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Knee

Knee Arthritis

What is Knee Arthritis?

The knee is a hinge joint connecting the thigh and lower leg. The joint is lined with articular cartilage and meniscal cartilage. Articular cartilage is the smooth, white tissue lining the ends of each bone, and can break down over time from injury or the natural aging process. This process is known as degenerative arthritis or osteoarthritis.

How do you know if you have Knee Arthritis?

Symptoms can include knee pain, inflammation and stiffness. X-ray images may be needed to confirm the diagnosis.

What are the treatments for Knee Arthritis?

Nonsurgical options historically included rest, modified activities, weight loss, medication, and physical therapy. The definitive treatment for Knee Arthritis is a joint replacement (total knee replacement). Many patients are not ready for a joint replacement and there are a number of strategies to help manage pain until you are ready or the disease is severe enough to warrant surgery.

The goal of treatment is to control the pain. Viscosupplementation injections are commonly used for knee pain, and have been approved by the US Food and Drug Administration (FDA) since 1997. Learn more about viscocupplementation injections for knee pain here.

In the past when traditional conservative treatments failed, a total knee replacement was recommended. Dr. Sussman now offers alternatives to knee replacement including PRP injections, stem cell injections and the Coolief procedure. Learn more about alternative treatment here.



Patella Tendinopathy (Tendonitis)

What is Patella Tendinopathy?

Ultrasound image of patella tendinopathy with a small tear (arrow head)
of the deep fibers of the tendon. A needle (arrows) is being directed into
the tear to anesthetize or numb the tendon for a Tenex procedure.

The patella tendon connects the knee cap to the shin bone, and helps straighten the knee. Stress is greatest across the patella tendon when jumping and landing, and excessive stress can damage the tendon. Patients often feel increased symptoms when bending the knee while squatting or walking down stairs. Tendonitis (tendinitis) means “inflammation of the tendon,” but we now know that inflammation is not a common cause of tendon pain.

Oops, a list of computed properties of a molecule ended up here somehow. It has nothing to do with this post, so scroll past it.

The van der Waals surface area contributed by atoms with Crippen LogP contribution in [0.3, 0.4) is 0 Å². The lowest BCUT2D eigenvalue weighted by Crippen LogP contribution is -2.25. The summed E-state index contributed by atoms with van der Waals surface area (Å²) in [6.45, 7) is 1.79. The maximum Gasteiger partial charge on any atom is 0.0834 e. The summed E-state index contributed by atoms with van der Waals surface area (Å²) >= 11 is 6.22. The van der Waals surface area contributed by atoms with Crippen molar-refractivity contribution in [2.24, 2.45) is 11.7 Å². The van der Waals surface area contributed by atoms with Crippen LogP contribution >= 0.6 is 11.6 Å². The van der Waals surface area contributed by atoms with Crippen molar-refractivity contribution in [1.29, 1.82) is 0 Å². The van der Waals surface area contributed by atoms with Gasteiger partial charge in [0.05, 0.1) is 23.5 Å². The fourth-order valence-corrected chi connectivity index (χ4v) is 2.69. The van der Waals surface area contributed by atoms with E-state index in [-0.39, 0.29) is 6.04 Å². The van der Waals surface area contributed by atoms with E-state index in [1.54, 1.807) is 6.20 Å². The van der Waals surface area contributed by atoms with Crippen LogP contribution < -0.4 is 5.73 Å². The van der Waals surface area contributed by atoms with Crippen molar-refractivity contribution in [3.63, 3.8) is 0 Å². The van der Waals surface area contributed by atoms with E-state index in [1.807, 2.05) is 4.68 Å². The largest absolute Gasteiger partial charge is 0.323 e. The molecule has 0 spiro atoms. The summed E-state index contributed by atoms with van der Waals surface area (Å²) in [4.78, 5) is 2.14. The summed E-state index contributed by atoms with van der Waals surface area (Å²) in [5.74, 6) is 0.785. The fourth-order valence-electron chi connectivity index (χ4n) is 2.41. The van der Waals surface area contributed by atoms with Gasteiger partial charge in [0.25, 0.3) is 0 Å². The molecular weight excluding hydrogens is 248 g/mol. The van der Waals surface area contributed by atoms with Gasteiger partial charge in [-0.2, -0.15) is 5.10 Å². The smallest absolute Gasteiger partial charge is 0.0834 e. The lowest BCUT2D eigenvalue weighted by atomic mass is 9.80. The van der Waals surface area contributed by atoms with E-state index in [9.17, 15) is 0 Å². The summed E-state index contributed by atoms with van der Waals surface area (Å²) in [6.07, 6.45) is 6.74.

Most tendon injuries are a result of gradual wear and tear. Stress can result in micro tears over time, and the damage can exceed the rate of repair. Micro-damage over time can result in degenerative tears of the tendon and pain.

How do you know if you have Patella Tendinopathy?

Symptoms can include knee pain and often the tendon is stiff in the morning. Patients will often feel increased symptoms when bending the knee, such as when squatting or going down stairs.

What are the treatments for Patella Tendinopathy?

The Tenex is guided into the tear and uses ultrasonic energy to remove the
diseased tendon and stimulate a healing response. The procedure is
completed in less than 5 minutes and with only local numbing.

Nonsurgical options historically included rest, ice, medication and physical therapy. Imaging, including a MRI or musculoskeletal ultrasound, will often confirm the diagnosis.

In the past when these traditional conservative treatments failed, surgery was recommended. Dr. Sussman now offers alternatives to surgery for chronic tendinopathy including platelet rich plasma (PRP) injections, stem cell injections and percutaneous needle tenotomy (Tenex). Learn more about these options here.



Quadriceps Tendinopathy (Tendonitis)

What is Quadriceps Tendinopathy?

The quadriceps tendon connects the thigh muscles to the patella (knee cap), and helps straighten the knee. Stress is greatest across the quadriceps tendon when jumping and landing, and excessive stress can damage the tendon. Patients often feel increased symptoms when bending the knee, squatting or walking down stairs. Tendonitis (tendinitis) means “inflammation of the tendon,” but we now know that inflammation is not a common cause of tendon pain.

Most tendon injuries are a result of gradual wear and tear. Stress can result in micro tears over time, and the damage can exceed the rate of repair. Micro-damage over time can result in degenerative tears of the tendon and pain.

How do you know if you have Quadriceps Tendinopathy?

Symptoms can include knee pain, and the tendon can be stiff in the morning. Patients can feel increased symptoms when bending the knee, squatting or walking down stairs. Imaging, including a MRI or musculoskeletal ultrasound, will often confirm the diagnosis.

What are the treatments for Quadriceps Tendinopathy?

Nonsurgical options historically included rest, ice, medication, and physical therapy.

In the past when these traditional conservative treatments failed, surgery was recommended. Dr. Sussman now offers alternatives to surgery for chronic tendinopathy include platelet rich plasma (PRP) injections, stem cell injections and percutaneous needle tenotomy (Tenex). Learn more about alternatives to surgery here.